BARTOK: Piano Music – 14 Bagatelles, Op. 6, Sz. 38; 2 Romanian Dances, Op. 8/a, Sz. 43; 15 Hungarian Peasant Songs, Sz.71; Improvisations on Hungarian Peasant Songs, Op. 20, Sz. 74; 6 Dances in Bulgarian Rhythm (from Mikrokosmos Vol. VI, Sz. 107) – Terry Eder, p. – MSR Classics MS 1410, 78:20 (3/28/15) [Distr. by Albany] ****:
It takes a lot of courage to release a Bartok piano album these days; perhaps it takes a specialist like Detroit native Terry Eder, who spent a lot of time in Hungary investigating Bartok’s music after studying at Oberlin and Indiana. She is a competition winner, Weill Recital Hall veteran (Carnegie Hall), Alice Tully Hall performer, college teacher, lawyer (!) and private teacher. I can’t think of any other artist these days in the mainstream who would think of giving us nearly eighty minutes of Bartok on one disc.
It’s the same thing with recitals these days; you never hear the composer except on college piano programs and children’s recitals. The latter is not surprising, as much of what Bartok wrote was pedagogical in nature. But public recitals by big-name pianists are all but devoid of the composer’s music with rare exceptions. This is a shame, for piano music occupies a large portion of the composer’s output, and a very important share at that. Even scanning the 200+ discs available of the piano music reveals only about ten percent of them as totally dedicated to the composer’s music–the others are all compilations with other composers. So this disc, recorded at the Purchase College Performing Arts Center Recital Hall (SUNY) in ingratiating sound, is most welcome.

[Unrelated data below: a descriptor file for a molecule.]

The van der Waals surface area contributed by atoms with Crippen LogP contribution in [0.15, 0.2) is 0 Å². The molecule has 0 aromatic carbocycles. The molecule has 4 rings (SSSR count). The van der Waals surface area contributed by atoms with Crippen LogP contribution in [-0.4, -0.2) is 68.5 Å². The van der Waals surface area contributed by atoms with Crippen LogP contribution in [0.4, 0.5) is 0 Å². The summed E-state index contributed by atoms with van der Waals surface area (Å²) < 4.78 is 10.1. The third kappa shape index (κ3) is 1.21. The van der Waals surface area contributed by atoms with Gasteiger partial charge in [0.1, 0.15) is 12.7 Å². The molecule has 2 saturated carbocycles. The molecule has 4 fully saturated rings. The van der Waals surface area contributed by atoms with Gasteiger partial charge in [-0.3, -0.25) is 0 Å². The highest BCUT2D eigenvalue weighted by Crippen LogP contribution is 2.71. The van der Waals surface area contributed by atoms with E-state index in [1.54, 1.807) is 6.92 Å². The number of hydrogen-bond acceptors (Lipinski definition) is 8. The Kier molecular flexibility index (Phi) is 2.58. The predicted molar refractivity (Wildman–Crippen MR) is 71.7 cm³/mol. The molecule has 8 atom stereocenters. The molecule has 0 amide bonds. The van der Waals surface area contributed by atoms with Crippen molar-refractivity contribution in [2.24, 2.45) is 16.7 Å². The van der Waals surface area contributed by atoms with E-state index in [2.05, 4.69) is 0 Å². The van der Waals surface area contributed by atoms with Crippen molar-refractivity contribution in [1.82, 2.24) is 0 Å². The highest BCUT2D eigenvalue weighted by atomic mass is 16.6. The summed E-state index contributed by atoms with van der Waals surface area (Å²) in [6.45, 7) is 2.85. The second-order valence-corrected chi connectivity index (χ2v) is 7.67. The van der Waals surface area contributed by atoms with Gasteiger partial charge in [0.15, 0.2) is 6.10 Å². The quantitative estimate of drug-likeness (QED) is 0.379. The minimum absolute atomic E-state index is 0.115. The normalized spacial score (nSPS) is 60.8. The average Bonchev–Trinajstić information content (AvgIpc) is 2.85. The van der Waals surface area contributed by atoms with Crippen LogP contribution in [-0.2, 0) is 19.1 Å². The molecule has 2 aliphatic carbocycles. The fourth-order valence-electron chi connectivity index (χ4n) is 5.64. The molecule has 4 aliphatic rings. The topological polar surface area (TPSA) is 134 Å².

Eder is a perceptive and enlightening pianist, putting the knowledge found in the erudite notes into sterling practice in the music. As a theme she has chosen works with folk music as the underlying foundational structure. It’s a good choice; besides Bartok’s well-known and obvious connection with the genre, the music he created over a period of twenty years demonstrates a ever-increasing ability to manipulate the folk material in inventive ways. The beautiful and gripping melodic wonders of the 14 Bagatelles do indeed have an intensely intimate connection with the later 6 Dances in Bulgarian Rhythm, but what he accomplishes in this last piece has transformed itself into something pianistically cosmic compared to the simpler presentation. Each piece along the journey seems to demonstrate another unique and innovative facet of the composer’s art as Bartok mines the endless variants on how to explore the simplest material to create infinite complexities.
One of the things I cannot stand about so many Bartok performances is the pianist feeling the need to pound and pound and pound in the most percussive manner, as if Bartok needs such a thing. Much of his music has tendencies to this sort of dramatic emphasis anyway, but much more of it is affected by the sharp and penetrating rhythms and doesn’t respond well to this kind of artificial manipulation. Eder plays up the lyricism—yes you heard that right, and Bartok is an extremely lyrical composer. She avoids excess affect and strategizes over phrase and line, and not simply percussive events. This puts Bartok in a more favorable light, allowing his true melodiousness to shine, and his rhythms to dazzle us without the help of a pianistic pulverizer.
Gracious playing here, no question, and Eder should be congratulated on an excellent disc.